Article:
Overview: During an impending Hun invasion in China, a young maiden secretly takes her father’s place in the army. 1998; Buena Vista Pictures; G; 87 minutes
Disney’s Heroine: Mulan breaks away from the Disney norm by showcasing a strong female character doing most of the heavy lifting, setting her apart from most Disney princesses. She really isn’t interested in finding true love or chasing her dreams. Heck, the only reason she attends a matchmaker at the start of the movie is to make her family happy by bringing them honor. She’s a compelling and complicated character because of her inner conflicts of honor and identity.
Disney breaks down the gender barrier here. Mulan, spurred by love and compassion for others, actually goes out to make a difference, and it’s her intelligence and strength that saves the day. She’s more defined by the things she accomplishes than her desires, and that makes her one of the best characters Disney has ever produced.
Family Tradition: Several recognizable Disney staples are seamlessly woven into the film, such as the use of an animal sidekick. In Mulan, Eddie Murphy is a stand out as Mushu. He provides entertaining comic relief, but his character has a surprising story arc of his own that runs parallel to Mulan’s. Disney put extra care in handling supporting characters whom viewers would normally dismiss as stereotypes. They do away with the fantastical villain to give us a simplified, cruel and menacing one. Shang, the sort-of love interest, takes the back seat as Mulan steps up as the hero. Shang and Mulan’s relationship grows organically too, placing emphasis on Mulan’s journey rather than the typical girl-gets-guy Disney formula audiences are used to (they don’t even kiss at the end, they really only agree to have dinner). Directors Tony Bancroft and Barry Cook remain true to the Disney form, but I love how they flipped it on its head in a way that works and feels more natural.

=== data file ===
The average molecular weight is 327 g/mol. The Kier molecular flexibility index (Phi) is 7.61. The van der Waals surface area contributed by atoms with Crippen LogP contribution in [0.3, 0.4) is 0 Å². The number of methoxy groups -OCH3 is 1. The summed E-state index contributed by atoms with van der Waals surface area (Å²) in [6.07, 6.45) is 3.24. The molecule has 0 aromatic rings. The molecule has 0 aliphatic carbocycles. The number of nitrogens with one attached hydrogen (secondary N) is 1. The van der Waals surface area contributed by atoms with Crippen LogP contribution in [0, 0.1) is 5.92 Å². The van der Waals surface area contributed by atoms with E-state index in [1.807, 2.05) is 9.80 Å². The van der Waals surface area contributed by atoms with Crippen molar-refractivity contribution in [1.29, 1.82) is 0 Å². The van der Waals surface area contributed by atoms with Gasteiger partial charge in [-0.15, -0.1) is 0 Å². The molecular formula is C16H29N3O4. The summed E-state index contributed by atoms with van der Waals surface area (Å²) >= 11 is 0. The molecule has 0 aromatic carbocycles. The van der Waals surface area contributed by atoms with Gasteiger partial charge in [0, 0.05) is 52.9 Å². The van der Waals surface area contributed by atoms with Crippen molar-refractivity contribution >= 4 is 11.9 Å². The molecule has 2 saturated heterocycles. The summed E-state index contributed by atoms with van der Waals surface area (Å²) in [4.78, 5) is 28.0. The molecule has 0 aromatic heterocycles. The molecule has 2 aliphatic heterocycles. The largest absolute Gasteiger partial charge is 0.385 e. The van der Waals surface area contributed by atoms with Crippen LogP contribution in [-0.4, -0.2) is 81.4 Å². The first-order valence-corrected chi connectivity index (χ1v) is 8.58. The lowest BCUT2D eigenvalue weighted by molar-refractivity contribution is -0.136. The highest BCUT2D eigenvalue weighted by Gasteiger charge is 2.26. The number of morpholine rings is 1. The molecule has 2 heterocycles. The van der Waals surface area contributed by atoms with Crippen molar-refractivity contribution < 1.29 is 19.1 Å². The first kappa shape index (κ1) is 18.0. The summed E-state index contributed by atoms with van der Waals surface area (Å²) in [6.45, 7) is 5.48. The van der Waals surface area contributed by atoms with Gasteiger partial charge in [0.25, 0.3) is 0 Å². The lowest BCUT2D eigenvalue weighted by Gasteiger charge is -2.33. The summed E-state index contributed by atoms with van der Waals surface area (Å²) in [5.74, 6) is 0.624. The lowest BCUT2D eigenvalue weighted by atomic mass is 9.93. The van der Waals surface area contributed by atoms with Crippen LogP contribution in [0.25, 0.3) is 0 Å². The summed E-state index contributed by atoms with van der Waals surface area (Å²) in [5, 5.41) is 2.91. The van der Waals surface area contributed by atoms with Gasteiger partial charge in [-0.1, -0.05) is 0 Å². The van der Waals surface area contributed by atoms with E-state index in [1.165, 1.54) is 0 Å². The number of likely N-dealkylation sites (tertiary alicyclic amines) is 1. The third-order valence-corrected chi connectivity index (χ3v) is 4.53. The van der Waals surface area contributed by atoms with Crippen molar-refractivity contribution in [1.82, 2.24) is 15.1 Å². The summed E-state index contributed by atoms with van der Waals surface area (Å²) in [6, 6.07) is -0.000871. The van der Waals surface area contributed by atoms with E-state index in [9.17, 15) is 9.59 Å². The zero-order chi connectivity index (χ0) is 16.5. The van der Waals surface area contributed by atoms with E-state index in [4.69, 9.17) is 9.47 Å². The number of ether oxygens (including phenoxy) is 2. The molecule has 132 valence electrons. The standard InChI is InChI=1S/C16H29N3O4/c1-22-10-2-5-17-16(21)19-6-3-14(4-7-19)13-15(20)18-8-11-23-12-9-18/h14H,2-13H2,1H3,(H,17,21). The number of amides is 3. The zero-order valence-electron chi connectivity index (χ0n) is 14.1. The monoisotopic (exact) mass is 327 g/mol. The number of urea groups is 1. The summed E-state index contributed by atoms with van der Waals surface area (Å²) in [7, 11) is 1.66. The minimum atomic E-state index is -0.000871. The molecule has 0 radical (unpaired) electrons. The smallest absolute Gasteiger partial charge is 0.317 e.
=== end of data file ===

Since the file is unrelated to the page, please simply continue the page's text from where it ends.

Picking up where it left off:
Music Reflection: What would be a Disney movie without a few musical numbers? The soundtrack is composed of “Honor to Us All”, “I’ll Make a Man Out of You”, “A Girl Worth Fighting For”, and “Reflection”. The first three songs work well to get you locked in to the time period and culture, particularly the view and treatment of women at that time. “Reflection”, on the other hand, comes early in the movie and opens up Mulan as a character. It gives an idea of her motivations and gets viewers invested in her. “Reflection” is, hands down, one of the best Disney songs.
Overall: With a caring and delicate handling of characters, Mulan offers up Disney’s best female lead to date. A visually stunning and emotionally investing animation, it’s a Disney classic that won’t be forgotten.